# Blackbody radiation and emissive power

According to blackbody radiation theory, and thanks to Planck, we now know that there is a energy density, $u(\lambda,T)$ [$J/m^3$], associated with a certain wavelength at a particular temperature. This is known as Planck's radiation formula:

$u(\lambda,T)= \frac{8 \pi h c}{\lambda^5} \frac{1}{e^{\frac{hc}{kT\lambda}}-1}$

What I am trying to figure out is how we can get the relationship between energy density and emissive power , $E$ in units of $[$W/m^2$]$. Serway, Modern Physics, states that they are simply off by a multpilicative factor:

$u(\frac{c}{4})=E$

and the units check out. Serway seems to shy away from the mathematical rigor, understandably it is aimed as an introductory book, and was wondering if anyone has a good reference to understand how this relationship holds?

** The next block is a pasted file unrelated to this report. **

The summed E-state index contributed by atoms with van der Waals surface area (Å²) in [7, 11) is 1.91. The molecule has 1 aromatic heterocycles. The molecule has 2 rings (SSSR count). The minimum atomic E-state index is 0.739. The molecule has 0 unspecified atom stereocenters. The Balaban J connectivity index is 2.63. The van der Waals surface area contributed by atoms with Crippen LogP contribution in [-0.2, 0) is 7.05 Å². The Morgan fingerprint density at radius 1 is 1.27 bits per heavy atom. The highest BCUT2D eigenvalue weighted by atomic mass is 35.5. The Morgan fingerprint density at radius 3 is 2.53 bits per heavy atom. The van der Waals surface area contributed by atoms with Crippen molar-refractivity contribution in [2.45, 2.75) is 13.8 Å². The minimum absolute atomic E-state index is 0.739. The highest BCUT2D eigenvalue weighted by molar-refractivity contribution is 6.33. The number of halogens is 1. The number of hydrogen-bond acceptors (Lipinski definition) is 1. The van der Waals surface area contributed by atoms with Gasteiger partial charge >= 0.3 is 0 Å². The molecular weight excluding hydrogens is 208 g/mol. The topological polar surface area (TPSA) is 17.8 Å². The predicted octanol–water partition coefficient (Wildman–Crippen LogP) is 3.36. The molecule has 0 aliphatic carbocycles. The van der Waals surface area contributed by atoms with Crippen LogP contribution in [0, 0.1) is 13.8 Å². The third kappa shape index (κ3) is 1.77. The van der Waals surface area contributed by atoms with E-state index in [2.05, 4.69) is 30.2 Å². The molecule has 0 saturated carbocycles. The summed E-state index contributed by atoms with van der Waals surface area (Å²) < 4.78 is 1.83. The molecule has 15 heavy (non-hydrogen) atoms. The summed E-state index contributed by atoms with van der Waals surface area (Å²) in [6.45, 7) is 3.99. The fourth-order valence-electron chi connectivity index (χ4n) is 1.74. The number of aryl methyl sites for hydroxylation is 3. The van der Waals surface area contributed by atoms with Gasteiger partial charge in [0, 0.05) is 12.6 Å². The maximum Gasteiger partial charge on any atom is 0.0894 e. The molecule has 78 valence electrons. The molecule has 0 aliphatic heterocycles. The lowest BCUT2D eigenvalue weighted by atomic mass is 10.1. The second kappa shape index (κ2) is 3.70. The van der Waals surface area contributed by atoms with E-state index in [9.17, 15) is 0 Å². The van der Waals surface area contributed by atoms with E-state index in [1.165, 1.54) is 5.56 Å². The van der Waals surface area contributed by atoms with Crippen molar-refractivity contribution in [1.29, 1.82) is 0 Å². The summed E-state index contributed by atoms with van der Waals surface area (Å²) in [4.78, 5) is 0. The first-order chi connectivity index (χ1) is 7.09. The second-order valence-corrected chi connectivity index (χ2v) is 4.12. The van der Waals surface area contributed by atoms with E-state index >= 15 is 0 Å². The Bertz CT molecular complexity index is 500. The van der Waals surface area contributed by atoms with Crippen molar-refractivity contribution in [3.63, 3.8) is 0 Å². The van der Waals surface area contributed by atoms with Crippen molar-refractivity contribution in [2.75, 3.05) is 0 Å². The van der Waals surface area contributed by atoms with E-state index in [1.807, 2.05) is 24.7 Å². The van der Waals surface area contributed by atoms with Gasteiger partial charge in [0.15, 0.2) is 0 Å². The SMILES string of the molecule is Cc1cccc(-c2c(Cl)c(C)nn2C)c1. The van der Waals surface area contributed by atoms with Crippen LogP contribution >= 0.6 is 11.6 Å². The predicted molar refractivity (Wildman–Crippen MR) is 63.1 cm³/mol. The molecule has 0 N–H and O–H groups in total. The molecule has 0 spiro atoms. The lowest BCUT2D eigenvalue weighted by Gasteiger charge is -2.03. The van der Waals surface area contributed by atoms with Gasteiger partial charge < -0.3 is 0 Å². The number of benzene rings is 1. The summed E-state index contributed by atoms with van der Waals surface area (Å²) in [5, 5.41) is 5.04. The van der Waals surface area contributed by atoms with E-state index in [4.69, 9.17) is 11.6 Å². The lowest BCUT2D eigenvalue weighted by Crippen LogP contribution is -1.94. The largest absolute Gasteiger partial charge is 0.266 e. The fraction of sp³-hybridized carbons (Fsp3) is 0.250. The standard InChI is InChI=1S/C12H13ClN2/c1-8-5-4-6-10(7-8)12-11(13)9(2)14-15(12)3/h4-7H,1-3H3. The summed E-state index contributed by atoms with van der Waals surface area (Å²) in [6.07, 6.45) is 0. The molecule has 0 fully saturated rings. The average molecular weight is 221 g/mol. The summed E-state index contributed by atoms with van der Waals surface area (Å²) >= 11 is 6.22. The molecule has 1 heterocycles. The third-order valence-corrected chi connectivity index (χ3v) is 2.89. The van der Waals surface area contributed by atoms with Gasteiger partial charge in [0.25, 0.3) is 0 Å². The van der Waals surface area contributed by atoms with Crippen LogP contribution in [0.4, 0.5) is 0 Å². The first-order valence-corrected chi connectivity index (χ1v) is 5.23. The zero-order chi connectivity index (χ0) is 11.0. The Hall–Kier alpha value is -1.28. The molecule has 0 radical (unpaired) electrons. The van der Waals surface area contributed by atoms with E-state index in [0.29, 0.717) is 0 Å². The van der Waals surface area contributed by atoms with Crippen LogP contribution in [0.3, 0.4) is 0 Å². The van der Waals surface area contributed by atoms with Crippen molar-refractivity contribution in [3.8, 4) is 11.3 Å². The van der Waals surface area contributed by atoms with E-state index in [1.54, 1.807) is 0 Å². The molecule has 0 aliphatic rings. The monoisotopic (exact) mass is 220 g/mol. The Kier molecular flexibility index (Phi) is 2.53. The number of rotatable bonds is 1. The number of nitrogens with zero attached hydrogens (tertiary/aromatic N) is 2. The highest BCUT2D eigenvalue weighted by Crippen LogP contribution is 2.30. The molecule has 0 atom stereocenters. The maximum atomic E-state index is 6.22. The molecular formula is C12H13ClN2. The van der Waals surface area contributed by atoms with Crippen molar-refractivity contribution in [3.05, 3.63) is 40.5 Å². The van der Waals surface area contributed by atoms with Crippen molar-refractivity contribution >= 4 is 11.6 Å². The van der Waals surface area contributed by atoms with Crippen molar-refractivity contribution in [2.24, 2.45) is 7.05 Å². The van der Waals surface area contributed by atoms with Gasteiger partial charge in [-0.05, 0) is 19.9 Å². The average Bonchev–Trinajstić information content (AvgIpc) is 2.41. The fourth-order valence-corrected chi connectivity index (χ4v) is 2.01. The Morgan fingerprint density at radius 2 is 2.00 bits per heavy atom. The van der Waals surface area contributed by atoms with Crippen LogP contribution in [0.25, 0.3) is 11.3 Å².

The emissive power of a blackbody is $\sigma T^4$ - the power per unit area from its surface.
This is derived by firstly establishing that the flux is the integral of the Planck function $B_{\lambda}$ (which is a specific intensity, in units of Watts per square metre per metre per steradian) over the solid angle subtended by radiation outwards into a hemisphere: $$\int B_\lambda \cos \theta \ d\Omega = \int_{0}^{2\pi} \int^{\pi/2}_{0} B_\lambda \cos\theta \sin \theta \ d\theta\ d\phi = \pi B_\lambda$$ and then by integrating the Planck function over all wavelengths. I.e. What you call $E$ (I prefer $j$) is $$E = \pi \int B_\lambda \ d\lambda .$$
The energy density that you quote is actually $$u_\lambda = \frac{4\pi}{c} B_\lambda$$ So $$u = \frac{4\pi}{c} \int B_\lambda \ d\lambda = \frac{4E}{c}.$$